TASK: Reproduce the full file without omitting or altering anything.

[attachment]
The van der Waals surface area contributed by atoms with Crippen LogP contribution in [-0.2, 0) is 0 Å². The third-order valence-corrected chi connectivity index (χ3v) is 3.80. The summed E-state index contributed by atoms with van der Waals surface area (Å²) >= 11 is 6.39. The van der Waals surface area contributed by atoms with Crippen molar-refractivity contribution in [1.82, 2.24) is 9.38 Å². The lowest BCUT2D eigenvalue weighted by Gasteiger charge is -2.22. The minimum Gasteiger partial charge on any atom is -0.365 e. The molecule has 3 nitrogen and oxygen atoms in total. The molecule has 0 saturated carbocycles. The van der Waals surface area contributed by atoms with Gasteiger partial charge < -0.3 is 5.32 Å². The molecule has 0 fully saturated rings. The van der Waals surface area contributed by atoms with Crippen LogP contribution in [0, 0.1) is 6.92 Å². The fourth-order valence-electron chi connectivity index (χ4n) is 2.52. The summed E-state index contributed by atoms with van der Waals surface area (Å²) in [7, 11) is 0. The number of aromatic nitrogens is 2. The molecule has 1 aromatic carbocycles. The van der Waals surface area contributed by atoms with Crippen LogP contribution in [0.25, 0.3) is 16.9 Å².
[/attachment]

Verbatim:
The van der Waals surface area contributed by atoms with Crippen LogP contribution in [-0.2, 0) is 0 Å². The third-order valence-corrected chi connectivity index (χ3v) is 3.80. The summed E-state index contributed by atoms with van der Waals surface area (Å²) >= 11 is 6.39. The van der Waals surface area contributed by atoms with Crippen molar-refractivity contribution in [1.82, 2.24) is 9.38 Å². The lowest BCUT2D eigenvalue weighted by Gasteiger charge is -2.22. The minimum Gasteiger partial charge on any atom is -0.365 e. The molecule has 3 nitrogen and oxygen atoms in total. The molecule has 0 saturated carbocycles. The van der Waals surface area contributed by atoms with Gasteiger partial charge < -0.3 is 5.32 Å². The molecule has 0 fully saturated rings. The van der Waals surface area contributed by atoms with Crippen LogP contribution in [0, 0.1) is 6.92 Å². The fourth-order valence-electron chi connectivity index (χ4n) is 2.52. The summed E-state index contributed by atoms with van der Waals surface area (Å²) in [7, 11) is 0. The number of aromatic nitrogens is 2. The molecule has 1 aromatic carbocycles. The van der Waals surface area contributed by atoms with Crippen LogP contribution in [0.25, 0.3) is 16.9 Å².